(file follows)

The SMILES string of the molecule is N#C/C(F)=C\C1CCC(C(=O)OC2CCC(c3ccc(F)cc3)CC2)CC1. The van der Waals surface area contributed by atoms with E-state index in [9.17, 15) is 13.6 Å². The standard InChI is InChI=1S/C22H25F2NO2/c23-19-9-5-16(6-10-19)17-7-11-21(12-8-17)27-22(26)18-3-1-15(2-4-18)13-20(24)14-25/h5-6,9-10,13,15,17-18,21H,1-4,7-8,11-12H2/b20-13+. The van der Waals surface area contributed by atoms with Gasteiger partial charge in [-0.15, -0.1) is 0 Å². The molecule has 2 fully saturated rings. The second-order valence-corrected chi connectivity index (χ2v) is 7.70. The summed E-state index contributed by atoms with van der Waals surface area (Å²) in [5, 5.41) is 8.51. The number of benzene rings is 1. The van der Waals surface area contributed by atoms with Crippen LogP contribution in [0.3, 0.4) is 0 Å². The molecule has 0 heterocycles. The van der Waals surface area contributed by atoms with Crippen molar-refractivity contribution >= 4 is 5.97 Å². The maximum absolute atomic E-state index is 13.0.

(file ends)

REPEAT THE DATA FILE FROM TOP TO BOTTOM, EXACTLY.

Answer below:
The SMILES string of the molecule is N#C/C(F)=C\C1CCC(C(=O)OC2CCC(c3ccc(F)cc3)CC2)CC1. The van der Waals surface area contributed by atoms with E-state index in [9.17, 15) is 13.6 Å². The standard InChI is InChI=1S/C22H25F2NO2/c23-19-9-5-16(6-10-19)17-7-11-21(12-8-17)27-22(26)18-3-1-15(2-4-18)13-20(24)14-25/h5-6,9-10,13,15,17-18,21H,1-4,7-8,11-12H2/b20-13+. The van der Waals surface area contributed by atoms with Gasteiger partial charge in [-0.15, -0.1) is 0 Å². The molecule has 2 fully saturated rings. The second-order valence-corrected chi connectivity index (χ2v) is 7.70. The summed E-state index contributed by atoms with van der Waals surface area (Å²) in [5, 5.41) is 8.51. The number of benzene rings is 1. The van der Waals surface area contributed by atoms with Crippen LogP contribution in [0.3, 0.4) is 0 Å². The molecule has 0 heterocycles. The van der Waals surface area contributed by atoms with Crippen molar-refractivity contribution >= 4 is 5.97 Å². The maximum absolute atomic E-state index is 13.0.